Ever wish it was easier to get up to speed on the biggest stories of the day when you're on the go? The Washington Post has that need in mind with Topicly, a new reading feature for its site and mobile platforms debuting today.
Topicly is basically a visual table of contents of the site's biggest news topics of the day. When you click on one of the topics, which are arranged checkerboard-fashion, you’re taken to a collection of all the content from the Post's website on that topic, updated every 15 minutes.
Cory Haik, executive producer and senior editor of digital news at the Post, said she got the idea for Topicly while she was reading news on her phone. “Newspapers all say, 'This is what’s most important,'” she said. “So I had the idea to create a visually, topic-driven publication and let the publishing volume drive the priority of those topics. It’s sort of like skimming our whole site.”
Topicly is powered by proprietary Post technology and for the most part, algorithm-driven. Over time, social media mentions from across the Web and by Post journalists will be incorporated into the platform.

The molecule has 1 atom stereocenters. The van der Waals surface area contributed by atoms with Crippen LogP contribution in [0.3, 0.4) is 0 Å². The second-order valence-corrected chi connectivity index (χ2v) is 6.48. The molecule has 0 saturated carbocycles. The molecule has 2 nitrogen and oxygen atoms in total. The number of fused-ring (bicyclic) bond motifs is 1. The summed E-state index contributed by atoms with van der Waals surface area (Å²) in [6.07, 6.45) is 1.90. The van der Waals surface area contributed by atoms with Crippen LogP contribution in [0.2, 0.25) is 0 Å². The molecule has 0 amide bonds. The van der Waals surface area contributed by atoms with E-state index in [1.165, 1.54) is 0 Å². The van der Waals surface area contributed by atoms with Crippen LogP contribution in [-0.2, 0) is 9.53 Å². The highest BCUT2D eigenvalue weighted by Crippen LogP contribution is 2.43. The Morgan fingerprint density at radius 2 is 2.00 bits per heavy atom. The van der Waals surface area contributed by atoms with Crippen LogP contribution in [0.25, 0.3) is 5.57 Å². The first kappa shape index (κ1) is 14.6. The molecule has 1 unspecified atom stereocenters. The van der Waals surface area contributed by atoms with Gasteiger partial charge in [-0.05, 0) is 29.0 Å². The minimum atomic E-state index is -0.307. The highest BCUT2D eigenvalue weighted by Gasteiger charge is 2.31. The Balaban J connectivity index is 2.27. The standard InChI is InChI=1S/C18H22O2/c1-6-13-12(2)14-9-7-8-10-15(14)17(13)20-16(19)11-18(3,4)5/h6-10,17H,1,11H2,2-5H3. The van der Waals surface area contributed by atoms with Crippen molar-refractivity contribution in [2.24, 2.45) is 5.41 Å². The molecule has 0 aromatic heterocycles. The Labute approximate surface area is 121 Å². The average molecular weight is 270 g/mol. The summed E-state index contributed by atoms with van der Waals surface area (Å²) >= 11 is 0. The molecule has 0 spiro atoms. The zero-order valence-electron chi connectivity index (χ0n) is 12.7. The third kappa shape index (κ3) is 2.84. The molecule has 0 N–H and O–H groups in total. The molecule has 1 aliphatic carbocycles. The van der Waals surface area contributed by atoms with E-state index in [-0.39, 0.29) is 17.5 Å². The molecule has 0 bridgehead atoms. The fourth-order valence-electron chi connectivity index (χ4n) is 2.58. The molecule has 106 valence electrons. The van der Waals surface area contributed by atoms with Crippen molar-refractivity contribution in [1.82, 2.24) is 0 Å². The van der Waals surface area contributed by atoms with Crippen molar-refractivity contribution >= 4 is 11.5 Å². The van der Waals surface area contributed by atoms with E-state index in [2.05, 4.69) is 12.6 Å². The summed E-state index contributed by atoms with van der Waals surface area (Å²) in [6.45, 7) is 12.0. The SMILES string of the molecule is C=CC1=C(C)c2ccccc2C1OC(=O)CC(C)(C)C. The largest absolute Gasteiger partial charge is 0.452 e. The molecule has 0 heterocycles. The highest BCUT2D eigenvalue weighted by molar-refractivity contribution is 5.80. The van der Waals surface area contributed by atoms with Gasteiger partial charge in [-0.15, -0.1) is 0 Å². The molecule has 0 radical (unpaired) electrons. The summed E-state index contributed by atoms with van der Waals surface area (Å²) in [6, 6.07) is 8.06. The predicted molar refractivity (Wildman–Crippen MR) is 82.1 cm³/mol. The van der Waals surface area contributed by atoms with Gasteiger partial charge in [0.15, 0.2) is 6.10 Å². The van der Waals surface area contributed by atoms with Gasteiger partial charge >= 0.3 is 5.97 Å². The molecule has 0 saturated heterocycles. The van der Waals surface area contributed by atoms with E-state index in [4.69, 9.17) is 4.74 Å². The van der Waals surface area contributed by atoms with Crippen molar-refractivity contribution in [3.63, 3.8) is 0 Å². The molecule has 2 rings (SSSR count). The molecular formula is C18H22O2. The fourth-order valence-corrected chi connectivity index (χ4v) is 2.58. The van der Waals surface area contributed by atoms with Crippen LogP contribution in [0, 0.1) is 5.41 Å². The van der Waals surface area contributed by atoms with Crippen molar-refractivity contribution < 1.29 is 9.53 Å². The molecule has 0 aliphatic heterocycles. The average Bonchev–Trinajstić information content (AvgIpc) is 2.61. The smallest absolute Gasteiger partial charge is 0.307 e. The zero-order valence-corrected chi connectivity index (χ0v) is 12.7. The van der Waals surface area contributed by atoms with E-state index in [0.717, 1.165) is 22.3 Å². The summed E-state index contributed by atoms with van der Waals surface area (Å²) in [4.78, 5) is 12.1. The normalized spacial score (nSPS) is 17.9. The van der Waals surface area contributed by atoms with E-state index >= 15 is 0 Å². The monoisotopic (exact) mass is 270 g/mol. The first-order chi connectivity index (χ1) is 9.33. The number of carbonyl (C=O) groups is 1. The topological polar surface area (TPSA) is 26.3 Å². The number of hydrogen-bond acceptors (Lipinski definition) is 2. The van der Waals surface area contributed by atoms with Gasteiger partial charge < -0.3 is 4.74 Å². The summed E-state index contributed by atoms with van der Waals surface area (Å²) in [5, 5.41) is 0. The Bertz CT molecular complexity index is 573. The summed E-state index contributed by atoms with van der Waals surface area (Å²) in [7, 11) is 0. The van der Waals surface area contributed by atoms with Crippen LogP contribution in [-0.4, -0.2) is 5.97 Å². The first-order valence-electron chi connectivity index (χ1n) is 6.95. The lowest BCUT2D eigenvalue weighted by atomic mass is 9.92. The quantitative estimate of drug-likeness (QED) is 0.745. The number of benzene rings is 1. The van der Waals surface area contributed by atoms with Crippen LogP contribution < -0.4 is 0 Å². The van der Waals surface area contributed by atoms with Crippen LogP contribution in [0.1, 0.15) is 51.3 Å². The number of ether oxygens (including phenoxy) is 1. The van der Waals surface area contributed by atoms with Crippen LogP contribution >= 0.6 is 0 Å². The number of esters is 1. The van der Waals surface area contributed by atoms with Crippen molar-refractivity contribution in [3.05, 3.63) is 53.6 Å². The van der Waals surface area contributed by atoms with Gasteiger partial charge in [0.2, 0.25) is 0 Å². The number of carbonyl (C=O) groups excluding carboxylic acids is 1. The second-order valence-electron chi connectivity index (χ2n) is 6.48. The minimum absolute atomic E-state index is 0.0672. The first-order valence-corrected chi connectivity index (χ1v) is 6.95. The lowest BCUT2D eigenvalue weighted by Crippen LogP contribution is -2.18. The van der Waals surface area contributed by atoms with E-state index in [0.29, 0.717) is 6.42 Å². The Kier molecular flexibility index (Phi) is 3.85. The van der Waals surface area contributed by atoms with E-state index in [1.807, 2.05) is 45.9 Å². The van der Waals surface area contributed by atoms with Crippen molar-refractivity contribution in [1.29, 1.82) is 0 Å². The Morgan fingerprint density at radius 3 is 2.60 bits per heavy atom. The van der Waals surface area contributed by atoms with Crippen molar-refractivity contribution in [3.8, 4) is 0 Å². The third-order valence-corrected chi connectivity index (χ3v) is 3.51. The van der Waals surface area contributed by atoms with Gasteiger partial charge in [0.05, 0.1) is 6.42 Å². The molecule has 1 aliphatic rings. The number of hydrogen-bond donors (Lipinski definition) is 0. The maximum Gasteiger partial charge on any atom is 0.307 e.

Clicking on any of the pieces of content will take readers back to the Washington Post site, so the newspaper will still be able to count them as online visits (and as paying readers, if they bump up against the Post’s new paywall in the process). The platform is responsive to all devices, but was particularly designed with the mobile user in mind, given more than 30 percent of the Post's weekday traffic (and over 40 percent of its weekend traffic) comes via mobile devices.
Topicly has its own ad format, and, as with many new ad products coming out of the Washington Post and other publishers these days, this one is native to the editorial environment. The unit lets advertisers appear in the same format as the news topics and use the same layout to share stories, images and social content. The official launch sponsor is Land Rover.
The Post has done a good bit of tinkering lately on the edit side. Haik’s team of developers and designers also was the force behind @MentionMachine, a real-time app that tracked social mentions of candidates in the 2012 election and Truth Teller, a news app that aims to fact-check political speeches in real time.
Such efforts could be just the sort of thing the Post’s new owner Jeff Bezos is looking for; the Amazon chief told the Post he bought the paper so he could help it “experiment.” Haik wouldn’t say if Bezos has provided any feedback about Topicly in particular but said that “The leadership team is in communication with Bezos, and we’ve got nothing but good replies on the things we’re working on.”